The First Britons were Black
Ten-thousand-year-old Cheddar Man may have been discovered in 1903, but his skeleton keeps on revealing revelations about life in the Mesolithic. The skeleton is the oldest one in Britain of the Mesolithic people who resettled the island 11,000 years ago following the end of the last ice age. Cheddar man’s people are believed to have migrated from mainland Europe, using the Doggerland land bridge which now lies beneath the southern North Sea.
Cheddar Man, as his name suggests was discovered in the vicinity of Cheddar Gorge in Somerset. During his lifetime, the area would have been heavily wooded, with a plentitude of game and wildlife to provide for him and his tribe. However, life was still perilous, and Cheddar man died of a fractured skull sometime during his twenties. His people buried him under the floor of Gough’s Cave, one of the largest caves in the gorge complex.
In the 1990’s, scientists extracted mitochondrial DNA from one of Cheddar man’s teeth and compared it to DNA from twenty local volunteers. Two of the test group proved a match- demonstrating that Cheddar man’s family remains in the area millennia after his death. More recently, scientists from University College London have extracted DNA from Cheddar man’s skull and used it to sequence his genome. This more advanced sequencing was designed to reveal details of Cheddar man’s appearance that could not be shown by a facial reconstruction alone.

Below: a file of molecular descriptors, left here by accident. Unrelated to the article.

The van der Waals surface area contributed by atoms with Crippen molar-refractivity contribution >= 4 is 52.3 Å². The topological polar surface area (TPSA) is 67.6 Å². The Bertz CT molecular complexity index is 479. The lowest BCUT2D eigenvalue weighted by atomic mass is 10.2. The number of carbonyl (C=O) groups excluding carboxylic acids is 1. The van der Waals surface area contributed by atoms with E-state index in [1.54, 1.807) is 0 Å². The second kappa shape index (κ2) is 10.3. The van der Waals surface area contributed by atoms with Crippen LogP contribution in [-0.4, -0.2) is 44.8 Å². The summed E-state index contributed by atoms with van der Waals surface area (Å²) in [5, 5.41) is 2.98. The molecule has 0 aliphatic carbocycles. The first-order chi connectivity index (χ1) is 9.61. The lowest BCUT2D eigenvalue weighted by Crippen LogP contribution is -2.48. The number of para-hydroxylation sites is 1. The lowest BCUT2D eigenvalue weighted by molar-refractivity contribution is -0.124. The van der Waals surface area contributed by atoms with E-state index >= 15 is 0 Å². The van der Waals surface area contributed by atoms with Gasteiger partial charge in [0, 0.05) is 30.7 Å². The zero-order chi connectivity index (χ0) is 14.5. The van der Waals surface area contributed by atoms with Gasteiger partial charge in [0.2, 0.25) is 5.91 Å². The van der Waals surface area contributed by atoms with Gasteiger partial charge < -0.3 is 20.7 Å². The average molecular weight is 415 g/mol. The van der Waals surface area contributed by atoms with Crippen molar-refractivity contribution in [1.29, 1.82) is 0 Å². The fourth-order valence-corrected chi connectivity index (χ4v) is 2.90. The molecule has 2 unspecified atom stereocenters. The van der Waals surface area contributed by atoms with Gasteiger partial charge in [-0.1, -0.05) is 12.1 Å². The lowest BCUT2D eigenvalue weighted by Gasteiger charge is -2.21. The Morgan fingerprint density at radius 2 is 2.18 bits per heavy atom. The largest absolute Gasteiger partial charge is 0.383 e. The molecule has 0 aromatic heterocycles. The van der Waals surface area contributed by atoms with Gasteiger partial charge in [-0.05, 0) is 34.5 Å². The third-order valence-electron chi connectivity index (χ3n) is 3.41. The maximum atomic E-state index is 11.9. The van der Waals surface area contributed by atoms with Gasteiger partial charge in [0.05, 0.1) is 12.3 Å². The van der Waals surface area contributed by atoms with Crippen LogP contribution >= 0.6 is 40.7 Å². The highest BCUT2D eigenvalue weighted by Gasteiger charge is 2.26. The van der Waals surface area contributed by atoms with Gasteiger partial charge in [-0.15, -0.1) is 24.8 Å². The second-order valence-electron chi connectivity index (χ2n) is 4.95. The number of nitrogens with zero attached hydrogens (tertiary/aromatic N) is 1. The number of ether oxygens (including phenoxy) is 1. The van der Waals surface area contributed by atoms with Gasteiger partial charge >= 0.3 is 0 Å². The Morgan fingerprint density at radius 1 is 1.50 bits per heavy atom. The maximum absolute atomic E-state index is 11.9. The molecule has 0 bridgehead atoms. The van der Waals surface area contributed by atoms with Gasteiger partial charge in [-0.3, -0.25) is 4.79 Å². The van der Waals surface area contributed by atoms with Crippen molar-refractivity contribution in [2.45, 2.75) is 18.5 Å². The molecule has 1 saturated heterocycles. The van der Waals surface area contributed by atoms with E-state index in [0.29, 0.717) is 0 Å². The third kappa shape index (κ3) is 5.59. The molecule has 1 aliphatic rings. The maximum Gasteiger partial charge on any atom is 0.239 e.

The results of the tests have been controversial. For although Cheddar man was revealed to have blue eyes and very dark, curly hair, his DNA also showed that he had very dark brown skin. Comparison of Cheddar Man’s genome with other contemporary Mesolithic remains from Spain, Hungary and Luxembourg indicate this was a general trait- meaning that pale skin is much more recent than previously supposed.
Lighter skin tones develop to allow the body to synthesize vitamin D via sunlight. Experts believe that lighter skin became prevalent in Europe in one or two ways. Migrants from the Middle East could have been introduced it when they arrived with agriculture during the Neolithic. These eastern incomers, who came in Britain 4000 years ago, already had pale skin, the experts claim because the lack of vitamin D from their cereal-based diet caused their skin to lighten so their bodies could acquire more of the essential vitamin from the sun. However, it is equally likely that the darker skins of Mesolithic Britain’s had already started to lighten as the lack of UV light in the more temperate northern regions could not be absorbed by their darker skin tone.
Other bones from Britain have revealed even more information about another individual’s past-and have helped confirm their identity.